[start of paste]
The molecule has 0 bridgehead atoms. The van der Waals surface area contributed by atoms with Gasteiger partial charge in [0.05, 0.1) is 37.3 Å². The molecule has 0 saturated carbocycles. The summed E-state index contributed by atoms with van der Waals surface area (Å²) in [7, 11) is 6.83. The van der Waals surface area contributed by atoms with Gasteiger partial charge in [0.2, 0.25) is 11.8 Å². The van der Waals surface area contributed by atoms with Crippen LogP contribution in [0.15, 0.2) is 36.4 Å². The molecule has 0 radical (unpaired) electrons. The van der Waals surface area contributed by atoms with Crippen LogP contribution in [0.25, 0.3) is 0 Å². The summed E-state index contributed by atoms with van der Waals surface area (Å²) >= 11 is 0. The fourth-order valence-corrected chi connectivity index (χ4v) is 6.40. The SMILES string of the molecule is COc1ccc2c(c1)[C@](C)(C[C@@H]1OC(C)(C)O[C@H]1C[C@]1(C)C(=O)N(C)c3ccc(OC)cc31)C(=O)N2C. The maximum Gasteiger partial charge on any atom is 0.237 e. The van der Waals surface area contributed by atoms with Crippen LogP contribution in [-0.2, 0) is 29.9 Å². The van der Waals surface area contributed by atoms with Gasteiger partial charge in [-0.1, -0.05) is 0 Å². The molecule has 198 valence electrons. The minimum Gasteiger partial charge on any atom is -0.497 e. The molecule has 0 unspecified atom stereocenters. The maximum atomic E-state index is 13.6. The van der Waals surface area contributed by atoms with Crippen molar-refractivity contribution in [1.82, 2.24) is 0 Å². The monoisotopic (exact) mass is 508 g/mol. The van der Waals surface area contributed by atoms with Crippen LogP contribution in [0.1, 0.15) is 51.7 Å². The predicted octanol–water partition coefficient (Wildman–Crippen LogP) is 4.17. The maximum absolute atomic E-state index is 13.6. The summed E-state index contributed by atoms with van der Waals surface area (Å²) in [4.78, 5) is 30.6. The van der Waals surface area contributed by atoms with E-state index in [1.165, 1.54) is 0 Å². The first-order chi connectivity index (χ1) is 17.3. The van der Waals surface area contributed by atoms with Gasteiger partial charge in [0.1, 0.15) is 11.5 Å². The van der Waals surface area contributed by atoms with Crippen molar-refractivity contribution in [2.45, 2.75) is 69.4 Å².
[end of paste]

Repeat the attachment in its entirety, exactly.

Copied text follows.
The molecule has 0 bridgehead atoms. The van der Waals surface area contributed by atoms with Gasteiger partial charge in [0.05, 0.1) is 37.3 Å². The molecule has 0 saturated carbocycles. The summed E-state index contributed by atoms with van der Waals surface area (Å²) in [7, 11) is 6.83. The van der Waals surface area contributed by atoms with Gasteiger partial charge in [0.2, 0.25) is 11.8 Å². The van der Waals surface area contributed by atoms with Crippen LogP contribution in [0.15, 0.2) is 36.4 Å². The molecule has 0 radical (unpaired) electrons. The van der Waals surface area contributed by atoms with Crippen LogP contribution in [0.25, 0.3) is 0 Å². The summed E-state index contributed by atoms with van der Waals surface area (Å²) >= 11 is 0. The fourth-order valence-corrected chi connectivity index (χ4v) is 6.40. The SMILES string of the molecule is COc1ccc2c(c1)[C@](C)(C[C@@H]1OC(C)(C)O[C@H]1C[C@]1(C)C(=O)N(C)c3ccc(OC)cc31)C(=O)N2C. The maximum Gasteiger partial charge on any atom is 0.237 e. The van der Waals surface area contributed by atoms with Crippen LogP contribution in [-0.2, 0) is 29.9 Å². The van der Waals surface area contributed by atoms with Gasteiger partial charge in [-0.1, -0.05) is 0 Å². The molecule has 198 valence electrons. The minimum Gasteiger partial charge on any atom is -0.497 e. The molecule has 0 unspecified atom stereocenters. The maximum atomic E-state index is 13.6. The van der Waals surface area contributed by atoms with Crippen molar-refractivity contribution in [1.82, 2.24) is 0 Å². The monoisotopic (exact) mass is 508 g/mol. The van der Waals surface area contributed by atoms with Crippen LogP contribution in [0.1, 0.15) is 51.7 Å². The predicted octanol–water partition coefficient (Wildman–Crippen LogP) is 4.17. The maximum absolute atomic E-state index is 13.6. The summed E-state index contributed by atoms with van der Waals surface area (Å²) in [4.78, 5) is 30.6. The van der Waals surface area contributed by atoms with E-state index in [1.165, 1.54) is 0 Å². The first-order chi connectivity index (χ1) is 17.3. The van der Waals surface area contributed by atoms with Gasteiger partial charge in [0.1, 0.15) is 11.5 Å². The van der Waals surface area contributed by atoms with Crippen molar-refractivity contribution in [2.45, 2.75) is 69.4 Å².